FreeRunner delayed a further 6 months?!?!??

Lally Singh lally.singh at
Wed Mar 19 01:52:32 CET 2008

On Tue, Mar 18, 2008 at 8:44 PM, Lally Singh <lally.singh at> wrote:
>  Oh sheesh.  Why are you trying so hard to poison this project?
>  Read the rest of the response.  I said the proper response is "please
>  file a bug report."  Or shove it on a wishlist.  Someone spent time
>  trying to contribute to the project with their own ideas, and the last
>  thing you want to do is throw it back in their face.  At minimum,
>  you'll throw away a user, at worst, you've lost a significant
>  potential contributor.
>  The wish list can be 10 gigabytes long, that's fine.  As long as the
>  user's been brought a little into the fold, and suddenly we have a
>  bunch of nice little places for new developers to join in the project.
>   A wish list (or bug report list) and a "getting started with
>  developing for project X" is how you get people in.
>  Open source projects are even more dependent on marketing in their
>  day-to-day activities than regular commercial endeavors.  Nobody's
>  (usually) getting paid, nobody's *got* to do the work.  All you have
>  is making each other happy working together.

Yup, responding to my own post.  I've got more to say on this.
This'll be it for a while, I want to see how this community's going to
go without me dragging it kicking & screaming.

Growing up in a bunch of open-source projects, a developer has to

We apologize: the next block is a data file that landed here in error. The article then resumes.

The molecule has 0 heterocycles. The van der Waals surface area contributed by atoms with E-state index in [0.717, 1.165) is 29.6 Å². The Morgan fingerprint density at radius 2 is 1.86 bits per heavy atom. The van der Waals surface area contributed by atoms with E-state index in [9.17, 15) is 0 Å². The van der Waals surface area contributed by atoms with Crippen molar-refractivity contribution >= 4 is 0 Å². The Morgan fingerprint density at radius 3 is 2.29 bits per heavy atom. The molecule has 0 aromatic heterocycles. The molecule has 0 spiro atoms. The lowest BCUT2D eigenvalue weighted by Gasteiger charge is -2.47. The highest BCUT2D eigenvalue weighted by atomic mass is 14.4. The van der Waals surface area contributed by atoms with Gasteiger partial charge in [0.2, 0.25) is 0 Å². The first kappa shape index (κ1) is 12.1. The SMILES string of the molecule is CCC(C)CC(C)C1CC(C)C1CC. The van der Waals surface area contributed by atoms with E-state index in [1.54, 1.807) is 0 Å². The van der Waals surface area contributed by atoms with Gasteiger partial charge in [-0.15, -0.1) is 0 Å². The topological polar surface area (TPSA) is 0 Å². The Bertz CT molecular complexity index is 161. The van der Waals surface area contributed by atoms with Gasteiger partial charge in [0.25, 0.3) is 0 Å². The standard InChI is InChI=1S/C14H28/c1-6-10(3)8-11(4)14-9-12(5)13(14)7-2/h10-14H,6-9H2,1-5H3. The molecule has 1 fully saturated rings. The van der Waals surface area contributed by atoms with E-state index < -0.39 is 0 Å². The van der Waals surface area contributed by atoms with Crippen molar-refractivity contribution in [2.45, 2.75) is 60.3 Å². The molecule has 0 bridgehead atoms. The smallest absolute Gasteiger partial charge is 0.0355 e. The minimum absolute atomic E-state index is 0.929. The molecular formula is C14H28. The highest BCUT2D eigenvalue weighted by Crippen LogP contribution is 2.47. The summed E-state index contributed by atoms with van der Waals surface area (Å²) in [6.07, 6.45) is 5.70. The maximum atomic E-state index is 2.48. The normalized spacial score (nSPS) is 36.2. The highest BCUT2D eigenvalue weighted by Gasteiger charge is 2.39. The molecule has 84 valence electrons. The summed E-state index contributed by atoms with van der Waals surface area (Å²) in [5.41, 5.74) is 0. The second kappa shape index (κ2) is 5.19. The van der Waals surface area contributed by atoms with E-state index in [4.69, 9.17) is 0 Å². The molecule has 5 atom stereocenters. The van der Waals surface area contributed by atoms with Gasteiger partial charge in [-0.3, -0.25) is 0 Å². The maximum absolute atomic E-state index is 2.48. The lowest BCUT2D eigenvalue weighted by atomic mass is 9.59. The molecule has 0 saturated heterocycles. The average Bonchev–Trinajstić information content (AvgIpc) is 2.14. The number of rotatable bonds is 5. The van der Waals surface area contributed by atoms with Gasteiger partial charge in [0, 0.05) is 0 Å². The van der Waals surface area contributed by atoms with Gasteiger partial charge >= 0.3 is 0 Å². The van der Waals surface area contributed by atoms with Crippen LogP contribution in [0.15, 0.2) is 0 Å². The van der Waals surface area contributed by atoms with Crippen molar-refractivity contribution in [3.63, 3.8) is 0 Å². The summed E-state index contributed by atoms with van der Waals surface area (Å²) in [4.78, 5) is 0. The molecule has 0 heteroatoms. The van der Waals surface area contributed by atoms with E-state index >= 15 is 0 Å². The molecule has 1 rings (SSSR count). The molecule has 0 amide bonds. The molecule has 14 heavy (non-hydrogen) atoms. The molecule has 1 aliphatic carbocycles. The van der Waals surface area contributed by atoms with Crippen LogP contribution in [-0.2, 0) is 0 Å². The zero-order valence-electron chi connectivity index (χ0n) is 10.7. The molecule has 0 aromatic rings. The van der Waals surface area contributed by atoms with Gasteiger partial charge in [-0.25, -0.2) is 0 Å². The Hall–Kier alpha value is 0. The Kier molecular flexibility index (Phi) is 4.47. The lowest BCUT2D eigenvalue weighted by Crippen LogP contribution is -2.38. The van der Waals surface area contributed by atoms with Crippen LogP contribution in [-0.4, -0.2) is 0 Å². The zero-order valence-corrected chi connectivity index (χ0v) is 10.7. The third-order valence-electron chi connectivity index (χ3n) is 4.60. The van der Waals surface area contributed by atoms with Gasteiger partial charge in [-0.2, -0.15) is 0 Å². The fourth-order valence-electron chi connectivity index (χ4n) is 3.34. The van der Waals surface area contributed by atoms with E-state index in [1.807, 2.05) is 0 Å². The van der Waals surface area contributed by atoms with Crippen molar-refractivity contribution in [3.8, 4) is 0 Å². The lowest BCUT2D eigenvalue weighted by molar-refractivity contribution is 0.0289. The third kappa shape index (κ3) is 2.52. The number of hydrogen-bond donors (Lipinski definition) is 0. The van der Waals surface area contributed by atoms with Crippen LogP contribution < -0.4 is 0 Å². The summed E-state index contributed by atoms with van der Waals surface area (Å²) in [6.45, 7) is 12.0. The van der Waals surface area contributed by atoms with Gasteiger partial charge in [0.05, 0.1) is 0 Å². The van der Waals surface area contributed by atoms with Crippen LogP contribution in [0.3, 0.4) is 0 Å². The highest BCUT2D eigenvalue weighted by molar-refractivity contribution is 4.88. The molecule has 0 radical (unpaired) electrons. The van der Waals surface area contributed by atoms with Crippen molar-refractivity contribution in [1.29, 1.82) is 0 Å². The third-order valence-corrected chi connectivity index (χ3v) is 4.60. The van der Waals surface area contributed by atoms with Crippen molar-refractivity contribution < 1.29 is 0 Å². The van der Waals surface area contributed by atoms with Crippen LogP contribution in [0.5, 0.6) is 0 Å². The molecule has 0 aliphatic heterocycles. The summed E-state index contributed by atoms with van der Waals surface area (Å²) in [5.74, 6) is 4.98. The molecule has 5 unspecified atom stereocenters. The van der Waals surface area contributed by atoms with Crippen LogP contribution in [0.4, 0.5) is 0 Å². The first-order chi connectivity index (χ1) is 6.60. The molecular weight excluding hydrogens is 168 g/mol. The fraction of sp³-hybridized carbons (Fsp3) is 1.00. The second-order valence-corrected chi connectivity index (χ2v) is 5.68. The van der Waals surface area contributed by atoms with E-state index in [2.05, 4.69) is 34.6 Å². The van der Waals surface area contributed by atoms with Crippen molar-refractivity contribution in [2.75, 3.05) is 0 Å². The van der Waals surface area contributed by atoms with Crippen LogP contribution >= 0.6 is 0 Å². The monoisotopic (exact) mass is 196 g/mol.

decide which ones to work with.  You can't work on every open source
project you use daily -- there are literally hundreds we touch as we
go.  Instead, we pick and choose.  How?  Two criteria:
1. The project itself.
2. The community.

If the community's really friendly and invites you in, you're more
likely to contribute.  If they reply to your inquries with a bunch of
RTFM, Write it yourself, or (what the rest really are saying) f*ck
off, then you're not going to go near them.

The "build it and they will come" mentality *DOES*NOT*WORK*.  I'll
remind you it came from a Kevin Costner movie, which really proves my
point.  You have to fight for every user.  The nice part is, you only
have to be nice and helpful... Things good leaders are anyway.

If I get a few more of these well-poisoning messages I'm out -- my
efforts here would be wasted as the community would never go anywhere.
 If people step up and actually try to build a real community, I'm in.
 I think there are more than a few others who feel the same way.

H. Lally Singh
Ph.D. Candidate, Computer Science
Virginia Tech

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